Forensic accounting dissects Xu’s WCM777 Ponzi scheme
In April of 2014 a Receiver was appointed to manage the assets of WCM777 and its related entities. One of the duties assigned to the court-appointed Receiver was to ‘make an accounting, as soon as practicable, to this Court of the assets and financial condition of‘ the company.
After almost a year of exhaustive forensic accounting, a report on the financial affairs of WCM777 has finally been delivered.
The Receiver’s findings from her forensic accounting are summarized below.
1. The Receivership Entities’ primary source of income was investor deposits, which was also the primary source of virtually all funds distributed to the investors;
2. The vast majority of the Receivership Entities’ business activities revolved around raising and distributing investor funds;
3. Investor funds were so materially commingled between and among the Receivership Entities that the entities operated as a unitary enterprise, rather than as separate entities.
Given the above findings, WCM777 was of course a Ponzi scheme – as BehindMLM originally wrote in our June 2013 WCM777 review.
Read on for a more detailed breakdown of Phil Ming Xu’s WCM777 Ponzi empire.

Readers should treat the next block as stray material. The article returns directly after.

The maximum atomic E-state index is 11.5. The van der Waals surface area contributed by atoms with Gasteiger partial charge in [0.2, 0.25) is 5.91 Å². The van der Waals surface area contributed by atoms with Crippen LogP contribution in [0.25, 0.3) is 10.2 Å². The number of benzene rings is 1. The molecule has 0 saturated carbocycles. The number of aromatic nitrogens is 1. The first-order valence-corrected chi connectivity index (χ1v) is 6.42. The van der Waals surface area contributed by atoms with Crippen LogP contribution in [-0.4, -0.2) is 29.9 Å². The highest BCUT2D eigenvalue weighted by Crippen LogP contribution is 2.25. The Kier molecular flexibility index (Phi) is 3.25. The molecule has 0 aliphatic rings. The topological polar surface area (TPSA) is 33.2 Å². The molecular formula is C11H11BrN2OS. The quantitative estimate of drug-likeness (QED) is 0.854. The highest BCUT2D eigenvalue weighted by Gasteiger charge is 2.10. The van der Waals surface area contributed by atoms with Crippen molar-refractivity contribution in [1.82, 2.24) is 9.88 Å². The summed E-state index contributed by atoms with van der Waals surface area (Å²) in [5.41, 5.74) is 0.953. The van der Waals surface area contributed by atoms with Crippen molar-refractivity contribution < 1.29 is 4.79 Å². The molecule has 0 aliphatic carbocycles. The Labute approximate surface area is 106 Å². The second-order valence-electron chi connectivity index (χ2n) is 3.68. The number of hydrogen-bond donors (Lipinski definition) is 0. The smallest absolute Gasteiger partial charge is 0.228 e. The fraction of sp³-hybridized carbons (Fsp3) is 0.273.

Primarily Ming Xu laundered WCM777 funds between entities and financial institutions located in Hong Kong (China) and the US.
(WCM777) comprised of a complex and wide ranging group of entities and assets which have been funded by numerous investor deposits made (directly and indirectly) into banking institutions in the United States and Hong Kong.
Some $54.3 million USD was laundered through US banking channels and $56.9 million USD through China (Hong Kong).
Of the $54.3 million deposited in the US, some $45 million (82%) was derived from WCM777 investors.
Only $8 million of these funds however was ever paid out to WCM777 investors.
Where did the rest of the money go?
- $18 million was used by Phil Ming Xu as a personal kitty fund (including $5 million transferred to his then lawyer buddy, Vincent Messina)
- $15.6 million was used to purchase real-estate
- $4 million was spent on “enterprise operating expenses”
- $2 million was spent operating and maintaining the golf course WCM777 purchased and
- $1.9 million was spent on “other/uncategorized”
Of the $56.9 million sent to China, some $11.3 million was derived from WCM777 investors. A whopping $40.9 million was sourced from “uncategorized”.
Only $10 million of the $56.9 million was paid out to investors.
- $15.7 million was paid to the Horsman Law Firm
- $4.05 million was transferred to Horsman Law Firm and then distributed to third-parties (mostly investment related)
- $550,000 was paid to PMX Jewels and
- $20 million was paid to “uncategorized”
If you’re wondering what “other/uncategorized” refers to, it’s primarily related to transactions and money laundering that took place within China.
The large amount of “uncategorized” deposits and disbursements is due to the lack of documentation and detail for foreign HSBC accounts; thus, the Receiver was unable to ascertain whether the funds were received from and/or sent to investors, insiders, third-parties or other commercial interests.